What you need to know:
- Kashushu studied fine art in high school and even though she could not pursue it at university, she still remained an artist. She abandoned her Bachelor of Commerce Degree at university in her second year to pursue a career in art.
Natasha Karungi, alias Kashushu, a self-taught Ugandan illustrator, who uses shapes and colours to tell vibrant human interest stories, held her debut solo art exhibition titled “Okushururirwa: Revelations In Colour” from November 18 to December at the Sankara Pan African Library and Café in Bugolobi, Kampala.
Kashushu, a visual artist, who uses lines, patterns, shapes, fabrics and colour to express herself, displayed 50 of her latest art works.
The centre piece titled: “The Most High” shows a woman dressed in a face mask with stained art in the background.
“[It] is a story that I have retold using this woman that isn’t a saint per se but she is a deity. She is a representation of women in power,” Kashushu explained, adding: “Growing up in church, all the deities I was introduced to were all male and that made me question that a lot since I wanted to see women being represented in such high places.”
“The Yellow Jeans” depict a woman dressed in a pair of colourful jeans while holding a newspaper in front of her face with the cosmos in the background.
“I was trying to create a cosmic world and that is why there is a cosmic system in the background,” she said of the piece, adding: “This piece is futuristic as seen through the colours pinks, blues and yellows. The focus of this art work is the jeans because I am a fashion designer so I try to channel my fashionable energy through my work,” she said.
“The Creative Oil” shows a hand scooping oil from a bottle with a scoping tube, with Kashushu saying it pays homage to “the oil that fuels creatives.”
“Miss Cupid” is a re-narration of the Greek mythology about “Cupid”—the god of love; only in this case she is an Afro-futuristic version.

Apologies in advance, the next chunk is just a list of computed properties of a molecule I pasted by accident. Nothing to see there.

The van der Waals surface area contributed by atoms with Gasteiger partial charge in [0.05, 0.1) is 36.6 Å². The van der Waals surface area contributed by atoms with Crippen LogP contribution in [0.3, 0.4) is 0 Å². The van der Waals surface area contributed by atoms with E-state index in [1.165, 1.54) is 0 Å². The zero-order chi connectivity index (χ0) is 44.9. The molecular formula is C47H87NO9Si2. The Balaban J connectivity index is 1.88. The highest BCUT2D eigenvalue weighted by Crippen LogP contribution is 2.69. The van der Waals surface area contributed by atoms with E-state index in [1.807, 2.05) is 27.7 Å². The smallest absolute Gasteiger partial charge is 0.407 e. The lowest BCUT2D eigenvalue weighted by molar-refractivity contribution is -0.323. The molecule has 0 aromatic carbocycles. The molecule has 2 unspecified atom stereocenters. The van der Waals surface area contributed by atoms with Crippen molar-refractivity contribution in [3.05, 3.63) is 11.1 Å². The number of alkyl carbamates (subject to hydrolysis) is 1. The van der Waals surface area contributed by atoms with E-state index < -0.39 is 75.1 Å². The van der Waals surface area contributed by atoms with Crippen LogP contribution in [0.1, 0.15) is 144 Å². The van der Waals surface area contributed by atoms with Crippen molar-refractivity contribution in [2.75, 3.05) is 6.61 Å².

Among her other works on display is “Till We Touch The Stars,” “In My Element,” “Unbreakable Veil,” and “The Dancer.”
As a visual artist Kashushu uses lines, patterns, shapes, fabrics and colour to express herself. She uses digital mediums such as Adobe Illustrator, Photoshop, LightRoom and ProCreate for her works. This was her first solo exhibition.
A lot of her style is influenced by movements in art history such as cubism, art nouveau and mosaics, music, dance, poetry, African literature, mythology and social movements.
“I use a lot of African patterns and checkered patterns because they symbolise objects and information,” she told Sunday Monitor, adding: “My works convey a lot of radicalism through changing and questioning the norms, elements of pop culture and representation of daily experiences.”
As we head into 2023, Kashushu expects digital art—boosted by NFTs (Non-Fungible Tokens)—to put its best foot forward. Most of her buyers nowadays are “art enthusiasts and people in the NFT space.”
Kashushu studied fine art in high school and even though she could not pursue it at university, she still remained an artist. She abandoned her Bachelor of Commerce Degree at university in her second year to pursue a career in art.
She started out with traditional art where she majored in portraits and landscape using mediums such as watercolour, oil pastels, chalk pastels, charcoal and acrylic paint. She later majored in digital art.
Kashushu hopes to use her art in future to inspire younger artists, especially in Uganda, to believe that art is a respectable and valid career.